For active bond managers, the dislocations present an opportunity to add exposure selectively in specific areas. However, with so much uncertainty ahead, investors need to tread carefully when attempting to capture potential upside and ensure that diversification within their portfolios is maintained.

High-quality bonds help dampen volatility

What an eventful year it has been, and it is only April. Long-dated US Treasuries have delivered a total return in excess of 20 per cent since January while the S&P 500 Index is down around 20 per cent over the same period (chart 1).

And while high-quality corporate bonds may not have fared as well as government bonds in total return terms, they have helped cushion the fall from traditional risk assets. For context, at an index level, global investment grade credit has posted a low single digit negative total return year-to-date (-4.4 per cent, in USD).

Put simply, if an investor had been fully invested from the start of the year in a diversified range of assets, the more high-quality government and corporate bond exposure they had in their portfolio, the better they’d have performed on average. 

Spreads at attractive levels

A ‘normal’ recession playbook might have projected global investment grade (IG) and high yield (HY) credit spreads to widen by perhaps 250 and 1,000 basis points respectively. However, credit spreads have widened to more eye-watering levels at their recent peak, particularly in IG which posted a wide of 341 basis points, while global HY spreads touched 1,094 basis points (chart 2). The rush to raise cash among investors has further distorted valuations in credit markets, as well as other asset classes, including gold. 

Combined with other measures, the massive quantitative easing programmes unleashed by central banks globally have brought some sense of stability to markets. In the US alone, this could allow for $200bn of IG corporate bond purchases before the end of the third quarter. Purchases will be at the front end too, sending a positive message to existing and prospective holders of high-quality, short-duration US dollar IG credit.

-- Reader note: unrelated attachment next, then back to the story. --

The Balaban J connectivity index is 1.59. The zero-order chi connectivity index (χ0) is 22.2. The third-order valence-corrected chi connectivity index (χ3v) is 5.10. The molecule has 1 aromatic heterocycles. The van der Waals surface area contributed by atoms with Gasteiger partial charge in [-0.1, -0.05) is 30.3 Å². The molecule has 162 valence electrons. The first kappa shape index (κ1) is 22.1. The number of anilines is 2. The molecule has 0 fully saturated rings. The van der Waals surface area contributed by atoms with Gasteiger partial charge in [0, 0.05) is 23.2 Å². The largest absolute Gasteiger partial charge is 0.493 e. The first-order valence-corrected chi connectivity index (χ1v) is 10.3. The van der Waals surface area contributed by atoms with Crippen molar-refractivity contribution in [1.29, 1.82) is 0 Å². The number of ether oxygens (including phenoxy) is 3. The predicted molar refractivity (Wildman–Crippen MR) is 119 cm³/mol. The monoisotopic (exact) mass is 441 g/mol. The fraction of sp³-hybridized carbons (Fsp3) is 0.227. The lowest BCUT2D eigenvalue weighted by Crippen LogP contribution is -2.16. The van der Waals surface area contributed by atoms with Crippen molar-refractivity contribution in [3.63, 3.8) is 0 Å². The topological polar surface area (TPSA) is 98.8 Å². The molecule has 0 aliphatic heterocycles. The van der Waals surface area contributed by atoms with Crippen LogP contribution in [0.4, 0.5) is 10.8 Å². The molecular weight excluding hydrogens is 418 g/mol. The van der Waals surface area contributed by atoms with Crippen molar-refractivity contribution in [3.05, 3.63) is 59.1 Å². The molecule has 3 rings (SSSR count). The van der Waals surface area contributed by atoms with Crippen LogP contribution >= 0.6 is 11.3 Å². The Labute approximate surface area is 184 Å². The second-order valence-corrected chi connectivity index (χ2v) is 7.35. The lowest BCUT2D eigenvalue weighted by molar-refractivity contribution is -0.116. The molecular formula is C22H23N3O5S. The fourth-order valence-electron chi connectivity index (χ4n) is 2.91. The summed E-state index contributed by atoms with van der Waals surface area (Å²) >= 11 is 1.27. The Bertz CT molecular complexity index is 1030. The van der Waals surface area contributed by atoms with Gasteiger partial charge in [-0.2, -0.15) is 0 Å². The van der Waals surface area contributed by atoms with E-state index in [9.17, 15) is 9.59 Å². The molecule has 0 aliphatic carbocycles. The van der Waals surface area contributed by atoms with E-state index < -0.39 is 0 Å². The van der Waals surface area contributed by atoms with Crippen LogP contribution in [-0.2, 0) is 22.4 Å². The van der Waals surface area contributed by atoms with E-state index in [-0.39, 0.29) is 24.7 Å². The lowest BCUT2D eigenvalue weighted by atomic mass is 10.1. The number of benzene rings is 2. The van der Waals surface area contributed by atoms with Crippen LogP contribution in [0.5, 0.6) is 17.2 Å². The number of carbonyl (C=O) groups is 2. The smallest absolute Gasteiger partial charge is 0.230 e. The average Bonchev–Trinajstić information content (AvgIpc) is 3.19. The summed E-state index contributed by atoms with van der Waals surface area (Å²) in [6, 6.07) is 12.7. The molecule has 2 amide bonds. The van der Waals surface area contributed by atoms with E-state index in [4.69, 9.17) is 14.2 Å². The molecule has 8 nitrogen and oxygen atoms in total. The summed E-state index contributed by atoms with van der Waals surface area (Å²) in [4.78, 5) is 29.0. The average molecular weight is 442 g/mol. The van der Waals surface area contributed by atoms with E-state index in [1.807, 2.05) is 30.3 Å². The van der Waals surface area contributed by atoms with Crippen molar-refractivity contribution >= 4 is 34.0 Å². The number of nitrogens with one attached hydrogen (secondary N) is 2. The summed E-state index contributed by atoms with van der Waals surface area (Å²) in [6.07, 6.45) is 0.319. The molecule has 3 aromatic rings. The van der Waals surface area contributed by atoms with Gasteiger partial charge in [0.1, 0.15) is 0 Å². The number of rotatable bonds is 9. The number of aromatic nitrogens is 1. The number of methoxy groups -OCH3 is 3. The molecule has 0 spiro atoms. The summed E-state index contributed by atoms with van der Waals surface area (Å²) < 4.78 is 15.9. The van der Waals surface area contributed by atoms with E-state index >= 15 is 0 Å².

Expect ‘fallen angels’, but silver linings for bondholders

However, despite being a remarkably powerful backstop for credit markets, QE purchases do not represent a silver bullet. Downgrades and defaults are inevitable from here, with ‘fallen angels’ expected to be a key theme in the coming months.

Automotive and commodity-related sectors are likely to be among the first to be downgraded by credit rating agencies. The good news for bondholders is that moves to cut back on dividends, share buybacks and other shareholder-friendly activity are already leading to balance sheet prioritisation and the beginning of the next credit repair phase. We also believe systemically important IG companies will receive the support they need from the authorities.

Opportunities for active investors

This is an opportune time for active bond managers to re-assess issuers that look vulnerable to various economic and business risks, some of which may previously have been masked by broader market risk appetite and ample liquidity.  

On a one to three-year view, history shows there is significant potential for strong risk-adjusted returns from credit at these spread levels (and wider). So, while past performance is not a definitive guide to the future, for investors looking to add risk in a more selective manner, corporate bonds seem a good place to start, particularly investment grade.

Lower for longer and longer

Following the deluge of recent action from central banks, both short and long-term interest rates are at their lowest levels in over 5,000 years[1]. With rates anchored for the foreseeable future and GDP expectations having nosedived, our long-held “lower for longer” thesis remains unchanged.

Unprecedented worldwide fiscal stimulus does present a risk of higher government bond yields, especially once the crisis has passed. So, why do we expect them to remain low? And why do we think any sell-off in yields might represent an opportunity for investors to add duration? 

• Yield curve control seems to be the next logical step for policymakers to implement, capping the extent to which yields might back-up. If they do temporarily rise, therefore, this could present a buying opportunity for long-term investors.

• An ever-increasing global debt burden means the global financial system is increasingly sensitive to changes in interest rates, meaning yields are likely to remain lower for longer.

• Japan’s experience suggests high government debt combined with low growth will also keep yields low.

Japan will provide other lessons for us when we emerge from this crisis, including the prospect of government bonds continuing to post positive, real returns from much lower starting yields. It is also worth noting that the low rate structure will be broadly negative for pensions, insurance companies and savers, which should have a positive spill over effect for higher yielding corporate bond markets in the medium to longer term.

Fixed income within a diversified portfolio 

Given the excess savings glut and record low interest rates, we think there is a growing need to invest somewhere, but businesses and financial markets more broadly are facing a whole host of challenges in the short to medium term.

For investors wary of another leg lower in risk assets, high-quality bonds continue to play a key role in maintaining a diversified portfolio. But for those who feel there may be some upside to returns across asset classes, caution should be exercised in how that is captured. As tempting as it has been in recent years to ‘underweight’ fixed income at a portfolio level (after an extended period of outperformance), we think there are good reasons to maintain and add to bond allocations at this juncture.

1] Bank of England

Steve Bramley

Steve Bramley